Most dictionary definitions of pollinator will only mention classic insects such as bees and butterflies, but there is in fact a range of animals who actively contribute to this vital process. The entire human world relies on the constant and involuntary actions of hundreds of crucially important species for the health and sustainability of many of our industries, which in turn aid in our comfort and survival.
We need pollination to maintain our food and drink supply: crops such as fruits, vegetables, nuts, and grains must undergo pollination to produce a harvest; in horticulture, the production of ornamental plants like roses, lilies, grasses, ferns, and all manner of other plants for landscaping reply on pollination; many of our medicines come from plants; we use trees for building materials, furniture, assisting with transport locomotion, fuel for our homes to stay warm and dry.
Only around 10% of all plants can self-pollinate, so the rest need other animals to do this work for them; ergo the successful pollination of plants is at the very crux of our existence. If those animals who provide this lifeline service were to vanish, we as a species would not be far behind.
Sadly, we are already too aware of this happening – in recent years, bee populations have been particularly hard hit, with some species facing extinction. But the outstanding efforts of activists around the world to make the public aware of the plight of bees has finally gained traction; now, many country’s governments or local authorities are pledging to ban or have already banned bee-killing pesticides called neonicotinoids from pesticide use.
One huge step many of us were convinced would never happen is that Bayer, the corporation responsible for producing Monsanto’s lethal pesticide Roundup™ or glyphosate, has declared it will stop selling Roundup™ in the Lawn and Garden residential market from 2023. Aside from the alleged carcinogenic threats to us, these pesticides have been used far too widely and liberally for many decades by practically anyone who wants to get their hands on them, which many see is a huge contributory factor to the state of the world’s declining pollinators.
But all is not lost – in the right circumstances, public awareness leads to public action. Nowadays more and more of us are learning how to right these years of wrongs, and we can do just this in our own backyards, with surprisingly minimal effort. Getting to know who to have around, and how to invite them in, is the key to having your very own pollinator paradise.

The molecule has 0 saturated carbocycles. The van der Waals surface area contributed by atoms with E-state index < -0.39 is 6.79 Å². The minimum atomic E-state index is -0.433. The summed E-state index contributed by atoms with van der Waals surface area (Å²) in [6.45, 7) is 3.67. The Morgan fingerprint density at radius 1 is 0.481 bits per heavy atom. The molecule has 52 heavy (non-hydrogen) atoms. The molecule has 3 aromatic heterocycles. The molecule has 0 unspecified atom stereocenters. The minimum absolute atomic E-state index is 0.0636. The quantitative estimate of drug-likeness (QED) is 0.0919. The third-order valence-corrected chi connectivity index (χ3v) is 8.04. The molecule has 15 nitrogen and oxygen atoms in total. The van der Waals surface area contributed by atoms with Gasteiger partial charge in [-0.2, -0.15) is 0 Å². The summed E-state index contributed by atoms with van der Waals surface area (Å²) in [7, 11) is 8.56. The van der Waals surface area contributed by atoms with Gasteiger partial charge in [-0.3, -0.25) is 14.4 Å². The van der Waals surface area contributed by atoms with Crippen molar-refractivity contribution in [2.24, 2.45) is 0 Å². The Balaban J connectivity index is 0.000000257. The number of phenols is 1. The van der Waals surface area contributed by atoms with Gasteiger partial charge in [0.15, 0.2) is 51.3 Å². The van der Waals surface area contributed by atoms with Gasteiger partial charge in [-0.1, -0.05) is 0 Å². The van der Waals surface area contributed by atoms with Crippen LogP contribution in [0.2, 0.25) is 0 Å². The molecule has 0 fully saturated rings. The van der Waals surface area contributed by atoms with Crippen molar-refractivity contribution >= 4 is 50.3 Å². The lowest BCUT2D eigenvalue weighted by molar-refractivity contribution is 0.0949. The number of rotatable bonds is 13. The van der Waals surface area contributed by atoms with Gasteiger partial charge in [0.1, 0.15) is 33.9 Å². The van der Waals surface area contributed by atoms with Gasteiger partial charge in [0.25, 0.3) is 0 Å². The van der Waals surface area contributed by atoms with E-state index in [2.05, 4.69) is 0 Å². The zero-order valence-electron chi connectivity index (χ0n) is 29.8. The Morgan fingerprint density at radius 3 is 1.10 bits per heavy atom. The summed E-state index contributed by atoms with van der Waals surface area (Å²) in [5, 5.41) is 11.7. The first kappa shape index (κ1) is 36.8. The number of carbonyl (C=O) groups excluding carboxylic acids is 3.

Who are the pollinators?
Birds are primary pollinators. Many bird species, such as hummingbirds, specialize in feeding on nectar-rich flowers, and in doing so, they are transferring pollen from one flower to another. In addition to their pollination services, birds also help control insect populations and spread seeds, contributing to the overall health and diversity of the ecosystem. But there are other pollinators: of course, the bees, responsible for pollinating about one-third of the food we eat, but also butterflies, moths, wasps, and small mammals all play critical roles in pollination.
Butterflies and moths are essential pollinators for many wildflowers; wasps are important pollinators for many species of figs and other fruits, while small mammals, such as bats, promote the pollination of species of cactus and agave, which in turn provide niche habitats for a plethora of species.
Even larger mammals like bears, boars and wolves assist in pollination via capturing spores and pollen in their hides and fur and transferring these tiny morsels of life throughout the forests as they move, sleep, and eat. However, unless you happen to own a large forest, we aren’t saying you need a couple of grizzlies hanging out in your yard. Just the birds, bees, other flying insects and little furry beasties will be more than enough.
One of the best ways to support pollinators in your yard or garden is to only plant native species, but most importantly, you have to let it become a little bit wild. There are no manicured lawns, tidy borders and straight trimmed lines in nature. By allowing native plants to grow and leaving some areas of your yard or garden untouched, you are creating the exact environment that exists where all life can thrive, given the chance.
By creating habitats that provide food, shelter, and nesting sites, and by avoiding the use of pesticides, we can help ensure that pollinators successfully complete their own life cycles in our world for generations to come. Allowing a garden to grow naturally not only requires minimal maintenance (just think of all the free time you’ll have rather than spending hours pruning and weeding, with more time to watch the birds!), but also throws open the doors to so many species that are suffering some of their worst declines in history.
Letting our gardens and yards become wild in places can be a beautiful and low-maintenance way to create a vibrant and diverse landscape that will support the thousands of species who help pollinate plants. The world would simply cease to be without pollinators – and we can all play our part in helping them exist.